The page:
A first-of-its-kind HHS report on health quality in the U.S. does not ignore or play down ongoing problems in the industry, an agency spokesman said today. The report published yesterday by HHS' Agency for Healthcare Research and Quality concluded that although the quality of care in the U.S. continues to get better, there's plenty of room for improvement and many still miss out on life-saving treatments and preventive care. An accompanying report on disparities in quality among minorities and low-income patients was reported in yesterday's Daily Dose. To paint a rosier picture of health quality than might actually be the case, reviewers at HHS toned down controversial sections of the report, or those that made quality deficiencies appear less ominous, according to a Wall Street Journal report. An HHS spokesman disputed that was the case, arguing that the agency's report, which has been in the works for a year, was released the week of Christmas "because it was done" and not to play down any of its contents.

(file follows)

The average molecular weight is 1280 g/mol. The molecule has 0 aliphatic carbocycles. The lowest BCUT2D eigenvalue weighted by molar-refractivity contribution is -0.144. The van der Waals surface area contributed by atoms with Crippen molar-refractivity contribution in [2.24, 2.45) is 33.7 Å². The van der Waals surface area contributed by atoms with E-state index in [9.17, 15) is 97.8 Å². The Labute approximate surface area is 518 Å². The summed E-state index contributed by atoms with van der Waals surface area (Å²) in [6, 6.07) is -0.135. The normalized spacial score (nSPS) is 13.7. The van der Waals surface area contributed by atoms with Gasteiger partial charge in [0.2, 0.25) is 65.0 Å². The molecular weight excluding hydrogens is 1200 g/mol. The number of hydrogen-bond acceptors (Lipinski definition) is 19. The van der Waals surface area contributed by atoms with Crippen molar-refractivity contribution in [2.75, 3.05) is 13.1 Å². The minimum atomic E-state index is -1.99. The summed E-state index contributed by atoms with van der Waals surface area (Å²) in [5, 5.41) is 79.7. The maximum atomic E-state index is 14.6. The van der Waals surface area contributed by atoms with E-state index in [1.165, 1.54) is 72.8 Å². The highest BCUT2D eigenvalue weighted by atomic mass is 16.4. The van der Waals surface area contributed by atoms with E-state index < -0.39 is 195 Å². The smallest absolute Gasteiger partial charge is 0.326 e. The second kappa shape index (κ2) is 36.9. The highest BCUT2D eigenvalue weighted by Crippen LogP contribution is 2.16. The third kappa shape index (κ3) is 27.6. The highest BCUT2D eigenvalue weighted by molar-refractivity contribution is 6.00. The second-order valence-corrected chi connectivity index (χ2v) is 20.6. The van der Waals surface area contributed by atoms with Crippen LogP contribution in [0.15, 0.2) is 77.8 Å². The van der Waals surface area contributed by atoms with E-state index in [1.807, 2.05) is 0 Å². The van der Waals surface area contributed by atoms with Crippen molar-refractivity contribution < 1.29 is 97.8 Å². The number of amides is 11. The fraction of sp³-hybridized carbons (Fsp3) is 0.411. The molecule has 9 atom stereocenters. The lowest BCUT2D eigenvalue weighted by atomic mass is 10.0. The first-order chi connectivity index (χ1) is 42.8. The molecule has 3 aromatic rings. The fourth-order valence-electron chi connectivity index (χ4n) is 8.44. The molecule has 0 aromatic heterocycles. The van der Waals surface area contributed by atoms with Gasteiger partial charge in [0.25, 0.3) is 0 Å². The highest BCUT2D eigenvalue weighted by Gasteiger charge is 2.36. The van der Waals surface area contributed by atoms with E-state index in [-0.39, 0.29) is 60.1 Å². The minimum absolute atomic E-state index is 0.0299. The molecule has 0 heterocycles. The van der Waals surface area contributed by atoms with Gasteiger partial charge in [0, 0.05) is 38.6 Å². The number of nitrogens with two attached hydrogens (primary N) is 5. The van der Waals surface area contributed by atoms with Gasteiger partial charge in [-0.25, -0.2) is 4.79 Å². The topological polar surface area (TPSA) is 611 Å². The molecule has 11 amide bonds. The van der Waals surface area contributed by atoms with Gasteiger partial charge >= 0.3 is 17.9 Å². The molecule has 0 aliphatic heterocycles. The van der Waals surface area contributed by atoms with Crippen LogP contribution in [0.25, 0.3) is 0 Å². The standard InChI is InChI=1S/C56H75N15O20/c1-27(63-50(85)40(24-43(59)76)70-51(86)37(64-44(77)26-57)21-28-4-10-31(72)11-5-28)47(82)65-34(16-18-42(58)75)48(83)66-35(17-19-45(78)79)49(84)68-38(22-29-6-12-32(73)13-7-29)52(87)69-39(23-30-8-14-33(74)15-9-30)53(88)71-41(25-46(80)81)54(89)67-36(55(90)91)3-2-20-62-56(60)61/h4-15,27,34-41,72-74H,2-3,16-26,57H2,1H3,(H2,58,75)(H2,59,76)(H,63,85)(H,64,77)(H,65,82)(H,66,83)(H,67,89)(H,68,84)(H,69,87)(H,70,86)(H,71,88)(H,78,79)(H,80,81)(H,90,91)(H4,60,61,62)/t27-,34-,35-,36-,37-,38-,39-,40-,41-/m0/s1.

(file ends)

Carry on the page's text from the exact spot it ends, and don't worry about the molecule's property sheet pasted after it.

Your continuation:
"It's a relatively straightforward report," the spokesman said. "The data is the data." Any changes that were made during the review process, according to the spokesman, were to make the report more readable to the general public. Among the report's findings: 69% of heart attack patients receive recommended beta-blockers at admission, and 79% are prescribed the therapy at discharge. Roughly 59% of adults surveyed indicated that their healthcare provider always explains things clearly to them. HHS plans to publish the National Healthcare Quality Report every year. Read the quality reports here. -- by Jeff Tieman